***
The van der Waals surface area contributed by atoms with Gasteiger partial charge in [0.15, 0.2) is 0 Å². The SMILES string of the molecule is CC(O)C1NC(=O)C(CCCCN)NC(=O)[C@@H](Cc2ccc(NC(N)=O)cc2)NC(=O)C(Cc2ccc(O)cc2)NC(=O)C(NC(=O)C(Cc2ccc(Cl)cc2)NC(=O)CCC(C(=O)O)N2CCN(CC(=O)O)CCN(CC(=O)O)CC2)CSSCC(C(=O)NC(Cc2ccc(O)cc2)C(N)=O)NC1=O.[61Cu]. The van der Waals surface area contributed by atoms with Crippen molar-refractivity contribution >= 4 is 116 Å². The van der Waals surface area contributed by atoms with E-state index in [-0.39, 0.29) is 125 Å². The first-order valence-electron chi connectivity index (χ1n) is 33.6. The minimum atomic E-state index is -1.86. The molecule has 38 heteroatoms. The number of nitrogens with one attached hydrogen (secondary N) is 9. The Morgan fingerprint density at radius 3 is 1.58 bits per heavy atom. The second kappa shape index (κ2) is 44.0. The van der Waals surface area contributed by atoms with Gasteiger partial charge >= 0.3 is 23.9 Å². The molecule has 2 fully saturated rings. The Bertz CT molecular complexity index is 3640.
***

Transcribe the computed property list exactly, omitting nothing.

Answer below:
The van der Waals surface area contributed by atoms with Gasteiger partial charge in [0.15, 0.2) is 0 Å². The SMILES string of the molecule is CC(O)C1NC(=O)C(CCCCN)NC(=O)[C@@H](Cc2ccc(NC(N)=O)cc2)NC(=O)C(Cc2ccc(O)cc2)NC(=O)C(NC(=O)C(Cc2ccc(Cl)cc2)NC(=O)CCC(C(=O)O)N2CCN(CC(=O)O)CCN(CC(=O)O)CC2)CSSCC(C(=O)NC(Cc2ccc(O)cc2)C(N)=O)NC1=O.[61Cu]. The van der Waals surface area contributed by atoms with Crippen molar-refractivity contribution >= 4 is 116 Å². The van der Waals surface area contributed by atoms with E-state index in [-0.39, 0.29) is 125 Å². The first-order valence-electron chi connectivity index (χ1n) is 33.6. The minimum atomic E-state index is -1.86. The molecule has 38 heteroatoms. The number of nitrogens with one attached hydrogen (secondary N) is 9. The Morgan fingerprint density at radius 3 is 1.58 bits per heavy atom. The second kappa shape index (κ2) is 44.0. The van der Waals surface area contributed by atoms with Gasteiger partial charge >= 0.3 is 23.9 Å². The molecule has 2 fully saturated rings. The Bertz CT molecular complexity index is 3640.